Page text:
When I visited China last year as a member of the Annapolis Valley Chamber of Commerce delegation, I was astonished by the level of interest expressed by our hosts in Atlantic Canada’s seafood industry. Their interest was both gastronomic and economic.
So I was both surprised and pleased to learn that, beginning January 1, 2017 the tariff cuts announced by China’s ministry of commerce will benefit about a quarter of Canada’s seafood exports to China. Those exports to China were valued at $634 million as of October 2016.
Crab, frozen halibut, and albacore are among the export products most impacted and tariffs on these products will be reduced on average from 11% to 5%. The tariff on northern shrimp is also being reduced from 5% to 2%. Great news!
As many of you know, Nova Scotia exports more seafood than any other province and, as of October 2016, we had already exported $218 million worth to China, putting us on track for another record year.
Said Krista Higdon, a spokeswoman for the Nova Scotia Department of Fisheries and Aquaculture: “We’ve seen significant annual export growth since putting an emphasis on marketing to Asia. China is looking for high-quality products and Nova Scotia is looking forward to continuing to provide them.”
The growing Chinese appetite for Nova Scotia seafood is being felt across the province, stimulating direct investment in processing facilities to a new $5 million cargo pad at Stanfield International Airport designed to accommodate cargo planes flying lobster by the tonne out of Halifax.
And the news gets better. Seafood companies have their eye on potentially more important tariff cuts in another part of the world: Europe. The proposed EU-Canada free trade agreement would permanently eliminate almost all tariffs on seafood going into Europe – which for us here in Nova Scotia remains a bigger market even than China.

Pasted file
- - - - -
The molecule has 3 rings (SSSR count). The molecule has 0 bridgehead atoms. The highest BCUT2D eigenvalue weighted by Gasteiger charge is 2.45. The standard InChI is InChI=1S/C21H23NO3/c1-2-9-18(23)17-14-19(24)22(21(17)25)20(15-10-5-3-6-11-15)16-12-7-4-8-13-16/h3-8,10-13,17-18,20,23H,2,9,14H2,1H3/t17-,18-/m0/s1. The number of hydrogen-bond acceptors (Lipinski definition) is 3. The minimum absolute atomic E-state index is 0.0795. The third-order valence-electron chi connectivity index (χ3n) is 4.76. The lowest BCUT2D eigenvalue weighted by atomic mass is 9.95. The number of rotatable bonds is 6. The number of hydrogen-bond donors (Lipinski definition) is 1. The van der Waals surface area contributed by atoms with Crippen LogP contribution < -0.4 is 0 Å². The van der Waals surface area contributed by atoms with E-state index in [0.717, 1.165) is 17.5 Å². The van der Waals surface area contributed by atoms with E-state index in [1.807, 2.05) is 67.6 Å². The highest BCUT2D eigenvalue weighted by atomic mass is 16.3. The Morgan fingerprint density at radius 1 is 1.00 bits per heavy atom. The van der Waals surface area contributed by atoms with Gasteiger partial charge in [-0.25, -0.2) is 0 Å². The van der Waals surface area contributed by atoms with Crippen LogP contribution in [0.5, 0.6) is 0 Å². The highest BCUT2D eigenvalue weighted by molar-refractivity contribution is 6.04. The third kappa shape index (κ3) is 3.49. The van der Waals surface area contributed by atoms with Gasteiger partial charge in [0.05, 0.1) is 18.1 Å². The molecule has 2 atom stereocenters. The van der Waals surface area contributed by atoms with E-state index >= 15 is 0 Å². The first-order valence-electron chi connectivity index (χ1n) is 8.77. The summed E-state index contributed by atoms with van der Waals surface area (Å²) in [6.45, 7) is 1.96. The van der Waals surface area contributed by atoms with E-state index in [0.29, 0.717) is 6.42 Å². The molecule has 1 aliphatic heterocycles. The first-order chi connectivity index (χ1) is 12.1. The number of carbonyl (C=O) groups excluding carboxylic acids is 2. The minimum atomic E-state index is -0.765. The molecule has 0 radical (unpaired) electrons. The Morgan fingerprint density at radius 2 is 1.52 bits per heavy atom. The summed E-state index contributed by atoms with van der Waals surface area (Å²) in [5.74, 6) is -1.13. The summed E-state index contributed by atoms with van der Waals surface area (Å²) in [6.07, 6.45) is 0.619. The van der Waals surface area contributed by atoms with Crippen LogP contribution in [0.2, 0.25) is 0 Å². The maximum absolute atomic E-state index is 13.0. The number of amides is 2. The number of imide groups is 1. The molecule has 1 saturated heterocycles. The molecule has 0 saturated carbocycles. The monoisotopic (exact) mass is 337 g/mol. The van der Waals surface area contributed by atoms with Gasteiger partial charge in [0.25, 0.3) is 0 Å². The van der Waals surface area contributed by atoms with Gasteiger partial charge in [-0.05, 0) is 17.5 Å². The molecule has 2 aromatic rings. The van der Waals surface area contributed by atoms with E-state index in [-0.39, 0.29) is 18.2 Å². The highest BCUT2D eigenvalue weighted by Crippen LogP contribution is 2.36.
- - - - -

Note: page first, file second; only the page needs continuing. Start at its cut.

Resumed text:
Upon ratification, the Comprehensive Economic and Trade Agreement (CETA) would immediately eliminate tariffs on the following:
- Live lobster, which now sits at 8%.
- Live and frozen scallops, also 8%.
- Frozen shrimp, currently 12%.
- Salt cod, now 13%.
- Frozen and fresh crab, now 7.5%.
Under CETA, all seafood tariffs would be phased out in seven years. This comes on top of the fabulous news, which I reported on recently, concerning the bumper lobster catch in Nova Scotia in 2016, setting a ten-year record.
Fishermen in the two lobster fishing areas that make up southwest Nova Scotia – from Halifax down the South Shore to Digby Neck – landed a whopping 75 million pounds of lobster this season.
As we know, for many of the rural communities in southwest Nova Scotia lobster is the life-blood and driver of the local economy. The news from China is going to give us all another seafood industry related boost.
Frankly, everyone at the Ritcey Team is thrilled by the news about an invigorated Nova Scotia seafood industry. You should be too!